You didn't come out and say so, but it sounds to me like you are appearing and representing yourself pro se. I'm attaching an article below that seems to indicate that the motion you made is very difficult and that the conflicts of interest must be clear and compelling and not a mere technical "gotcha" that an attorney happened to represent one of the parties before.
The article mentions a "clear and compelling" burden of proof, which is a high burden. This is likely what the Judge probably had in mind by calling your motion "legally insufficient".
The article seems to suggest this burden of proof is high and a failed effort to make this motion may damage your credibility more than making the motion is worth, given the low probability of success.
I'm not sure what the Court meant by wrong forum, and am not a Florida attorney, so he many have meant this motion should have been made in a different court or before a different judge (e.g. superior court judge vs. family court judge vs. support magistrate vs. appellate court or state bar ethics committee, etc., it's hard to say, perhaps a FL attorney can make a better guess than me on this point.
The article below, however, suggests that this kind of motion is far from straightforward and should only be attempted, if at all, by a skilled litigation attorney and not by a pro se litigant. Would you do surgery on a family member after reading an article about a disease on Web M.D. It's kind of like that, or "closed course - professional driver" or "don't try this trick at home" warnings.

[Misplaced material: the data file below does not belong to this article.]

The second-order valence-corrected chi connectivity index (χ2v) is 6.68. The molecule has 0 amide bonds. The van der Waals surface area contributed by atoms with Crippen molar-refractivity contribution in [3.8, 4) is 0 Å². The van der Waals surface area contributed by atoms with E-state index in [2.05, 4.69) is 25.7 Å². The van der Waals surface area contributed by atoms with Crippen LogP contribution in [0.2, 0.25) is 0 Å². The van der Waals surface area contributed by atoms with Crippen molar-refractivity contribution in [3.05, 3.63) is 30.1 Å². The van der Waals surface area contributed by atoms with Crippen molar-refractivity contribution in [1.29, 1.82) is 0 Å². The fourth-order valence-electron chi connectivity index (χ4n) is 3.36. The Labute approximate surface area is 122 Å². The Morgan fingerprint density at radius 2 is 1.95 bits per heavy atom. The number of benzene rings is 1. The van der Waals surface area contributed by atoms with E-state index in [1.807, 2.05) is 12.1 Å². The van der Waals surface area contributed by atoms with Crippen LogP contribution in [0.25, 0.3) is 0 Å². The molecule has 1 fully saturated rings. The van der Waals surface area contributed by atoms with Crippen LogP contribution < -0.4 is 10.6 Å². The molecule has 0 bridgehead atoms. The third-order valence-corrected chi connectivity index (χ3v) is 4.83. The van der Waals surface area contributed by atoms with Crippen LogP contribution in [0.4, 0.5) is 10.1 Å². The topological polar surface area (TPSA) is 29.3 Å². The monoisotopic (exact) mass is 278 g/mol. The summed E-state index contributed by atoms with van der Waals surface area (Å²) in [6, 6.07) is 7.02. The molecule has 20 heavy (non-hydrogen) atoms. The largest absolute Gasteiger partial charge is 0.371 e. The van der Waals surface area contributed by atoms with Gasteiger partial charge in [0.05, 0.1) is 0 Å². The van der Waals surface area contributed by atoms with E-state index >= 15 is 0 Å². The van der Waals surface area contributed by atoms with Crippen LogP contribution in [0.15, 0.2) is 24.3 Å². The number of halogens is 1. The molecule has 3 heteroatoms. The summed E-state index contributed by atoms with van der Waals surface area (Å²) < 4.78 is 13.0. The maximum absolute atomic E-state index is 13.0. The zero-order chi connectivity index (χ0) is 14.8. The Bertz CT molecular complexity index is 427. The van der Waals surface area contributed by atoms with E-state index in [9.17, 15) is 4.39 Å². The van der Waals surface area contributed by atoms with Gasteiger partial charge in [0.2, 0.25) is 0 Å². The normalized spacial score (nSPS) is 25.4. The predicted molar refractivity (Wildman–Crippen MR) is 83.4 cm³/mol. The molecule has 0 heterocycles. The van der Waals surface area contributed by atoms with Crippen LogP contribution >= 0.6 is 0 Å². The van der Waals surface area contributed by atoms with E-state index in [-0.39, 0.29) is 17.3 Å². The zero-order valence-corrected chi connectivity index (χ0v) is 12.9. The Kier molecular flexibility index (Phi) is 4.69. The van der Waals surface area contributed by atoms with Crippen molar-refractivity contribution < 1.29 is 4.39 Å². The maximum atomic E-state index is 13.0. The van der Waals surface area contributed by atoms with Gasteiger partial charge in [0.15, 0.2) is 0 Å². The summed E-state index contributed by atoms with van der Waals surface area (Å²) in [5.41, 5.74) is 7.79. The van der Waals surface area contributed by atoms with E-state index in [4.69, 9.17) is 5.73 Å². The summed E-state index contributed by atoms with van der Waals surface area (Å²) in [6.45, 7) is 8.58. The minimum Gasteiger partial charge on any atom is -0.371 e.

I'm licensed in California although I tend to agree. If you're representing yourself, you might not have presented the salient facts to the judge in a manner that the judge could rule in your favor. Great advice by learned counsel on this forum. A consultation with a family law lawyer licensed in your state ought to answer your questions. If you want to file a motion for reconsideration or similar motion, you do have certain timelines in hich to file per Florida statutes and local rules. I wouldn't dawdle and would call a Florida lawyer who can advise you.
Ms. Johns can be reached at either her Woodland Hills or San Diego offices at (866) 402-4038. Her email address is email@example.com. Ms. Johns is a lawyer although she is not your lawyer unless and until you have consulted with her and an authorized representative of her office and signed a fee or letter agreement confirming her representation of you. Ms. Johns, their lawyers, and her employees are not tax or financial advisors and do not give tax or financial advice. If you wish such professional advice, you are advised to consult with the appropriate professionals.